Yale pays to access tailgates



As this weekend’s Harvard-Yale showdown approaches, Yale officials agreed Tuesday to give Harvard $2,000 to fund a joint barbecue at the tailgate, bringing an end to three months of thorny negotiations surrounding Saturday’s festivities in Cambridge, Mass.

Yale Dean of Student Affairs Betty Trachtenberg said she would provide Harvard’s dean’s office with $2,000 to help fund a joint Yale-Harvard barbecue at the tailgate that will be free for students from both schools. Although Yale’s contribution will not directly pay for the beer that will be served at the barbecue, as that would violate University policy, it does give Yale students free access to all food and beer at the barbecue, Harvard Undergraduate Council President Matt Mahan said. Students over the age of 21 may drink the free beer after receiving a wristband from the beer distributors, who will not accept Yale or Harvard IDs as legal identification.

The HUC and Harvard’s 12 housing committees will contribute a total of $7,400 to pay for beer at the barbecue. The Harvard dean’s office will spend as much as three times that amount on costs associated with the tailgate — such as alcohol servers and identification checkers from a still-unnamed liquor distributor — as well as hamburgers and other food for the barbecue, Harvard Special Assistant for Social Programming Zac Corker said Tuesday.

The HUC had previously asked the Yale College Council to contribute the $2,000 for the barbecue, but Yale’s residential college councils declined, YCC President Andrew Cedar ’06 said.

“They were feeling like we were going to be contributing a lot of money to food and drinks that few if any Yale kids would want,” Cedar said.

Students were more likely to consume food and alcohol served at individual tailgates for each residential college and a number of student organizations, he said

The HUC next turned to the Yale College Dean’s Office for funding and Trachtenberg approved the request for $2,000 on Tuesday.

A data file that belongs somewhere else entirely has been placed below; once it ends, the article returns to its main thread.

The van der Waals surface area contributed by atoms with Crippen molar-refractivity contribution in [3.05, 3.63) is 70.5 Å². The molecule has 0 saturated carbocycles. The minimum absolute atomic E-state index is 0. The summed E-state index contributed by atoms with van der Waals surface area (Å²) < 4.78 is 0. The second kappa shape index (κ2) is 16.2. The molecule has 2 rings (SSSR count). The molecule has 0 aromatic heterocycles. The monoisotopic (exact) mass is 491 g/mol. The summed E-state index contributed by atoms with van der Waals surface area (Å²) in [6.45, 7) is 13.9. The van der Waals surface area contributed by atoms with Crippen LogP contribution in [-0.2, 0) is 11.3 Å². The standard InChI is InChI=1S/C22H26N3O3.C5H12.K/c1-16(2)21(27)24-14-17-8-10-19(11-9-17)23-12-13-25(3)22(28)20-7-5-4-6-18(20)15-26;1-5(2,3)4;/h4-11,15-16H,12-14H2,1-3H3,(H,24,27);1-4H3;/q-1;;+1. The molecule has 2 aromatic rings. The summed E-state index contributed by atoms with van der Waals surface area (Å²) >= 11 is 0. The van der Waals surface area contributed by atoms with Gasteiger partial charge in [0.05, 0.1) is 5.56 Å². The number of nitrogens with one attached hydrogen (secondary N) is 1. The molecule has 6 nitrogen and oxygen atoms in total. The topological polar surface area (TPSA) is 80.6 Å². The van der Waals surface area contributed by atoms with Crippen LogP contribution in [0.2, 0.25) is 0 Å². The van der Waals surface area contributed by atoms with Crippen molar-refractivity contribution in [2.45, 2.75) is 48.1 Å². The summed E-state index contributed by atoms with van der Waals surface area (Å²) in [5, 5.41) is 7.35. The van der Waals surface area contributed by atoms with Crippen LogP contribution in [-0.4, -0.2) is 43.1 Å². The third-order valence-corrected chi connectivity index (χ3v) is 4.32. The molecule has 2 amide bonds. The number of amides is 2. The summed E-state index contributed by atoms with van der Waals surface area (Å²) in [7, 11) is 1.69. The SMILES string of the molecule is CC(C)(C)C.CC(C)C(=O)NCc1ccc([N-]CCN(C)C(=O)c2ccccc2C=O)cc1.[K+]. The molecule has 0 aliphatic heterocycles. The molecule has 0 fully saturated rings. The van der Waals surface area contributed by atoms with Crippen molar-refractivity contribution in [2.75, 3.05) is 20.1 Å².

“We were very happy to contribute,” Trachtenberg said. “We thought it would be a good thing to help out.”

Trachtenberg said she agreed to provide the money on the condition that it not be used to purchase alcohol. Corker said the Harvard dean’s office will spend the money in accordance with Yale’s wishes.

“If there’s a concern, we’ll put it where Yale wants it to go,” Corker said.

Such financial exchanges are not unprecedented in the history of The Game, Yale College Dean Peter Salovey said.

“Apparently there have been exchanges like this before,” Salovey said. “Last year, Harvard gave Yale $1,000 toward a band that played at the tailgate.”

The funding settlement was the final step in a planning process that has spanned the fall semester and which included several rounds of negotiations between the HUC, the YCC, both schools’ dean’s offices, various liquor distributors and the Boston Police Department.

Last week, Harvard organizers solidified a final list of regulations for the tailgate. Yale students will be allowed to enter the tailgate at Ohiri Field for free, but guests must purchase a $10 ticket. Harvard is banning all kegs, U-Haul trailers and Winnebagos, and is limiting the amount of alcohol each person can carry into the tailgate to 20 gallons of beer or one gallon of alcohol.

Tickets for the football game at Harvard Stadium are currently on sale at the Ray Tompkins House at Payne Whitney Gymnasium. Yale students must purchase $15 tickets to attend the game and can buy guest tickets for $30.

Cedar said he was glad to see the process of planning the tailgate end well.

“We’ve tried to work as much as we can with Harvard people,” Cedar said. “We haven’t been getting along poorly.”

Mahan also said he was also pleased with the end results.

“We’ve been working hard for the last few months,” Mahan said. “I’m really confident that it’s going to be a great tailgate.”

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